Birds of Prey had the worst opening weekend for the DC film universe with just $81.25 million (about Rs. 578 crores) through Sunday, much lower than what it had been projected ($110 million) to make. Forget the likes of Batman v Superman: Dawn of Justice ($422.5 million), Justice League ($278.8 million), or its predecessor Suicide Squad ($267 million), Birds of Prey couldn‘t even match unknowns such as Shazam! ($159.1 million). That may have partly been owing to the fact that Birds of Prey has a R-rating in the US — certified “A” in India — unlike any other entry in the DC film universe. But then, last year‘s Joaquin Phoenix-starrer Joker, which had the same rating, did much better at opening weekend ($248.4 million). It‘s also worth noting that it doesn‘t have a release date in China due to the ongoing coronavirus concerns. But then, neither did Suicide Squad, which never released in China.
Of its disappointing $81.25 million opening weekend take, brought in $33.25 million (about Rs. 236 crores) in the US and Canada, with the remaining $48 million (about Rs. 341 crores) coming in from 78 markets around the world. Among the latter, the leader is Mexico ($4.6 million), followed by Russia ($4 million), the UK ($3.9 million), Brazil ($2.8 million), France ($2.7 million), Australia ($2.7 million), Indonesia ($2.4 million), South Korea ($1.9 million), Germany ($1.8 million), Taiwan ($1.5 million), Italy ($1.4 million) and Spain ($1.38 million). Gadgets 360 has reached out to Warner Bros. for Birds of Prey‘s opening weekend performance in India. The final big market is Japan, where it releases March 20.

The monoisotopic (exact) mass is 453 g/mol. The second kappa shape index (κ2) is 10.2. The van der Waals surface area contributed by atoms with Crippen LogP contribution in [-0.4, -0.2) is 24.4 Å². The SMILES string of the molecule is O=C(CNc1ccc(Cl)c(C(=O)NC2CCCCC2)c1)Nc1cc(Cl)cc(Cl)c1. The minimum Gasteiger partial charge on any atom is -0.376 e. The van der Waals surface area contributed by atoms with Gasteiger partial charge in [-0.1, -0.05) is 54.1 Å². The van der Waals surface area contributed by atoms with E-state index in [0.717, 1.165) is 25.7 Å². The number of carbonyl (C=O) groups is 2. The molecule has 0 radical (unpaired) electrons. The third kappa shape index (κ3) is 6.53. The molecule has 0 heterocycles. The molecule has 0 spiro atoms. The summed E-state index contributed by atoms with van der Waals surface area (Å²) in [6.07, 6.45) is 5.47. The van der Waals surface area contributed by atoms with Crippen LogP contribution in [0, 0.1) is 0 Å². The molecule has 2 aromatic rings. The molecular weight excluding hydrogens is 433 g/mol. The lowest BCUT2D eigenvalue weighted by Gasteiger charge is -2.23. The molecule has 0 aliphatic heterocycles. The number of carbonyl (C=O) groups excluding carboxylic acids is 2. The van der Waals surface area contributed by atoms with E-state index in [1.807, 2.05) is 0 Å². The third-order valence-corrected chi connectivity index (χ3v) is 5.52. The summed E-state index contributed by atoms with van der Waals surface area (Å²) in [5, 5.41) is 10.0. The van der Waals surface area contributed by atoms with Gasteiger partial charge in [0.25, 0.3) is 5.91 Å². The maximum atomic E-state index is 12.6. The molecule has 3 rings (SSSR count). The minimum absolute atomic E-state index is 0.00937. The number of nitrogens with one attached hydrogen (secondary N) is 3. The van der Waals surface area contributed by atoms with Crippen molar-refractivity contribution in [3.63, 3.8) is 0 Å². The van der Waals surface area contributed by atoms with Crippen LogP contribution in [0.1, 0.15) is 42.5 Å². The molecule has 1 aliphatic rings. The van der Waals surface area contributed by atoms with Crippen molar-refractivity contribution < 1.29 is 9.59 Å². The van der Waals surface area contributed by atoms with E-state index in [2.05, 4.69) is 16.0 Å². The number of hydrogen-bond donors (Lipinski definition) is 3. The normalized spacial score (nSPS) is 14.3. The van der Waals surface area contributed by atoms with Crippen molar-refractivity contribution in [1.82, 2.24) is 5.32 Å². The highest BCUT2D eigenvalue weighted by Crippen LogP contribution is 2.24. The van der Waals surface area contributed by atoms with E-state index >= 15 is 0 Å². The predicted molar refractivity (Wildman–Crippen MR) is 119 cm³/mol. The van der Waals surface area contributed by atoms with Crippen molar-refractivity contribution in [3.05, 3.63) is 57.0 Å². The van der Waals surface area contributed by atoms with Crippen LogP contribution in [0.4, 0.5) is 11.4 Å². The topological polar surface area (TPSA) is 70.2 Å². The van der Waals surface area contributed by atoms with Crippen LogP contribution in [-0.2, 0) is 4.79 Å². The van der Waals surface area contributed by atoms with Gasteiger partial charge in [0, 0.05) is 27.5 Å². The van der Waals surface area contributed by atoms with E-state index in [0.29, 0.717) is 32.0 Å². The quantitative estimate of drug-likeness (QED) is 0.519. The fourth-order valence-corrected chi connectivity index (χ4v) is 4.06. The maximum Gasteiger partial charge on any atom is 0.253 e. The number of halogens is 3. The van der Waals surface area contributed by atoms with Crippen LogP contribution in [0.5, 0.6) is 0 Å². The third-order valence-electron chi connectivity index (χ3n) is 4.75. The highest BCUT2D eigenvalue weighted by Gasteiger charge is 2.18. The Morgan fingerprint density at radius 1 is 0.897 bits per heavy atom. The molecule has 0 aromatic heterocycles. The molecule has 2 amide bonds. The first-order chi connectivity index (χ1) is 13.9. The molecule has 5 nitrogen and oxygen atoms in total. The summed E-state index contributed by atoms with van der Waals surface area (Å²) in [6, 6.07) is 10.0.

While the restricted rating — adults-only in countries such as India — may have played a part in the box office numbers being lower than anticipated, box office analysts believe that the lack of name recognition is also an issue. (It‘s why is now trying a different title — Harley Quinn: Birds of Prey — in some markets.) Though it‘s based on an eponymous comic book team, Birds of Prey isn‘t known by the mainstream film audience. Of course, one could argue that it didn‘t affect Shazam!. That‘s where the rating and China release likely come in. Young fans of Harley or Margot Robbie were unable to see the film on their own or be allowed to watch it at all. And the DC film missed out on a lucrative China market, though it‘s unclear if it would have got a release in the first place. What‘s not an issue are the reviews: Birds of Prey is certified fresh on Rotten Tomatoes, albeit mixed on Metacritic.